7

Not necessarily. Here are some examples that aren't good candidates for closing with sutures: A wound that is much wider than it is deep-- a bad road rash abrasion, for example. A wound with extremely fragile or messy margins (I treated a patient a few weeks ago whose food processor turned on while her hand was in there scooping food out). A wound that ...


7

You're describing an unexpected intra-operative finding. The possibility of unexpected findings (and their treatment) is usually discussed during the consent for the original procedure. Of course, in this situation, there was no initial discussion. The way this sort of issue is usually framed in medical ethics uses a framework of four principles (see ...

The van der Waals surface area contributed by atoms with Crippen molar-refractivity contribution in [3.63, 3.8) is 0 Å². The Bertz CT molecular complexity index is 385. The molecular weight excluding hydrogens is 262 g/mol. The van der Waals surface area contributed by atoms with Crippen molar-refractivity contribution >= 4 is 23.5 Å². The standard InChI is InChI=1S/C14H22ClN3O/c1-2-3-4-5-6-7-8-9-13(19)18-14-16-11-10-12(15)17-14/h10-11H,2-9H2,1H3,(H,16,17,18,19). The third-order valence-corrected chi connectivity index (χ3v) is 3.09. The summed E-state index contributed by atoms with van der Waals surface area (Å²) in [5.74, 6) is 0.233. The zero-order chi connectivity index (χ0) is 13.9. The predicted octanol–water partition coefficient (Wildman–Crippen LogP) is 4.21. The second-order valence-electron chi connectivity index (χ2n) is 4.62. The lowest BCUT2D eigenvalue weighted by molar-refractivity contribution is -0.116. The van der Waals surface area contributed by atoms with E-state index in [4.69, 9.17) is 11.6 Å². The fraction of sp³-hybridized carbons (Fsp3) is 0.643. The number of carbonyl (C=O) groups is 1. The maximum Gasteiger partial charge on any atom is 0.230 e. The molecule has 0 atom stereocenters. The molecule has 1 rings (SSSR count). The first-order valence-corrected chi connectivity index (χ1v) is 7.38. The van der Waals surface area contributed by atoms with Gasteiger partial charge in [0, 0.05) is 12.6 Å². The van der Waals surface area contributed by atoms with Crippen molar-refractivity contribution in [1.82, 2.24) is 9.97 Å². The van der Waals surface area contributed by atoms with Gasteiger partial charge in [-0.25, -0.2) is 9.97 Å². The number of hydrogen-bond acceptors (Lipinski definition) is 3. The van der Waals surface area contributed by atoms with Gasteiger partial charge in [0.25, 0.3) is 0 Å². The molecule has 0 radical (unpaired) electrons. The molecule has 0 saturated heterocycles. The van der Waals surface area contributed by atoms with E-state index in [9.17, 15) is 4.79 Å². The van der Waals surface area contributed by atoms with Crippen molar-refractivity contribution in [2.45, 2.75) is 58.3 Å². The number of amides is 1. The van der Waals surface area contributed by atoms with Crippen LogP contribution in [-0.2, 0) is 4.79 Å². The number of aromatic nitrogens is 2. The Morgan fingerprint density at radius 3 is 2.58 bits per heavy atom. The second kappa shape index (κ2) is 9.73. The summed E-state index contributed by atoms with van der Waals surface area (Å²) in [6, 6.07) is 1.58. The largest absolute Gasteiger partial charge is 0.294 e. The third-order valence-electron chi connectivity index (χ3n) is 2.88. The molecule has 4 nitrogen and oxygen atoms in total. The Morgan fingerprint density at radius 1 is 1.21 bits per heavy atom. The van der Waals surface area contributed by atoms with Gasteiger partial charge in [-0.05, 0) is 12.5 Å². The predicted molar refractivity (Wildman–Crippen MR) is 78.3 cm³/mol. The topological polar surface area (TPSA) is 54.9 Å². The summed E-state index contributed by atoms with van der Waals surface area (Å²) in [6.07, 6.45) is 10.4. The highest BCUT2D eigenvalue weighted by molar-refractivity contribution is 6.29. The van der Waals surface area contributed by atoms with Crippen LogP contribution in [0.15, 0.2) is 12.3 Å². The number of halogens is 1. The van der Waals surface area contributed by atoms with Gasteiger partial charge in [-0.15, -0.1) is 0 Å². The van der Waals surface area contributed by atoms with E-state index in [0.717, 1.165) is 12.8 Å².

6

In 2013, a systematic review and meta-analysis (see ref in source) examined the long term outcome of catheter ablation in patient with atrial fibrillation. They first looked at single procedure success rates (=percentage of patients free of atrial arrhythmia or not requiring a second procedure at 12 months) and reported that the pooled overall success rate ...


6

What happens when a blood vessel is cut during surgery? Blood vessels (not just veins, but arteries also) are transected (cut), ligated (tied off), and/or cauterized (burned closed) in just about every surgical procedure ever. When done appropriately, this does not cause a problem because there is more than one path from the heart to the tissue and more ...


5

Roughly speaking, it appears that about 30-40% of patients in stage IV will survive for 5 years or more depending on where the cancer originated. This reference provides details.


5